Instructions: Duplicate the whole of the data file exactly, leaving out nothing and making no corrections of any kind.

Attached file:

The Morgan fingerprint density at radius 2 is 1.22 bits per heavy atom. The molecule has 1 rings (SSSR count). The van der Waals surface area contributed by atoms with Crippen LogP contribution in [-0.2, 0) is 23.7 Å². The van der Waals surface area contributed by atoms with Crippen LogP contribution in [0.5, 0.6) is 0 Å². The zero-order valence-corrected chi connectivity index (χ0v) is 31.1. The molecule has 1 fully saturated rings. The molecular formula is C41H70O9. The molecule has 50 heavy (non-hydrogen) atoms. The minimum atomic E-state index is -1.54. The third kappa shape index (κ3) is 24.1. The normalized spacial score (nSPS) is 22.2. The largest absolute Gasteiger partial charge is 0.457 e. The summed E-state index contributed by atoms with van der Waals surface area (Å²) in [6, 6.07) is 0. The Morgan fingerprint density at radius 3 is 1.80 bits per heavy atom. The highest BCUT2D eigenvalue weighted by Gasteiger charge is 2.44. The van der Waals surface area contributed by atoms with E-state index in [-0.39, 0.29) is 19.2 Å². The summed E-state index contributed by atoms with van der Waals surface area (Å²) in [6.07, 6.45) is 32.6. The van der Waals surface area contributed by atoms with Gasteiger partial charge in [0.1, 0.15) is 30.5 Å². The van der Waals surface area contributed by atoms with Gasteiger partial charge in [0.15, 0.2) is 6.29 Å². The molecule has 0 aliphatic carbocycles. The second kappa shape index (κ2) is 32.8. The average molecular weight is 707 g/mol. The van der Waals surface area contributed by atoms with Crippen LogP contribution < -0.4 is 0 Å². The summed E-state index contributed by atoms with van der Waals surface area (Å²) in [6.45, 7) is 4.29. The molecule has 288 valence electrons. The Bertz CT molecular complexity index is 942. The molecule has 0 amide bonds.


The Morgan fingerprint density at radius 2 is 1.22 bits per heavy atom. The molecule has 1 rings (SSSR count). The van der Waals surface area contributed by atoms with Crippen LogP contribution in [-0.2, 0) is 23.7 Å². The van der Waals surface area contributed by atoms with Crippen LogP contribution in [0.5, 0.6) is 0 Å². The zero-order valence-corrected chi connectivity index (χ0v) is 31.1. The molecule has 1 fully saturated rings. The molecular formula is C41H70O9. The molecule has 50 heavy (non-hydrogen) atoms. The minimum atomic E-state index is -1.54. The third kappa shape index (κ3) is 24.1. The normalized spacial score (nSPS) is 22.2. The largest absolute Gasteiger partial charge is 0.457 e. The summed E-state index contributed by atoms with van der Waals surface area (Å²) in [6, 6.07) is 0. The Morgan fingerprint density at radius 3 is 1.80 bits per heavy atom. The highest BCUT2D eigenvalue weighted by Gasteiger charge is 2.44. The van der Waals surface area contributed by atoms with E-state index in [-0.39, 0.29) is 19.2 Å². The summed E-state index contributed by atoms with van der Waals surface area (Å²) in [6.07, 6.45) is 32.6. The van der Waals surface area contributed by atoms with Gasteiger partial charge in [0.1, 0.15) is 30.5 Å². The van der Waals surface area contributed by atoms with Gasteiger partial charge in [0.15, 0.2) is 6.29 Å². The molecule has 0 aliphatic carbocycles. The second kappa shape index (κ2) is 32.8. The average molecular weight is 707 g/mol. The van der Waals surface area contributed by atoms with Crippen LogP contribution < -0.4 is 0 Å². The summed E-state index contributed by atoms with van der Waals surface area (Å²) in [6.45, 7) is 4.29. The molecule has 288 valence electrons. The Bertz CT molecular complexity index is 942. The molecule has 0 amide bonds.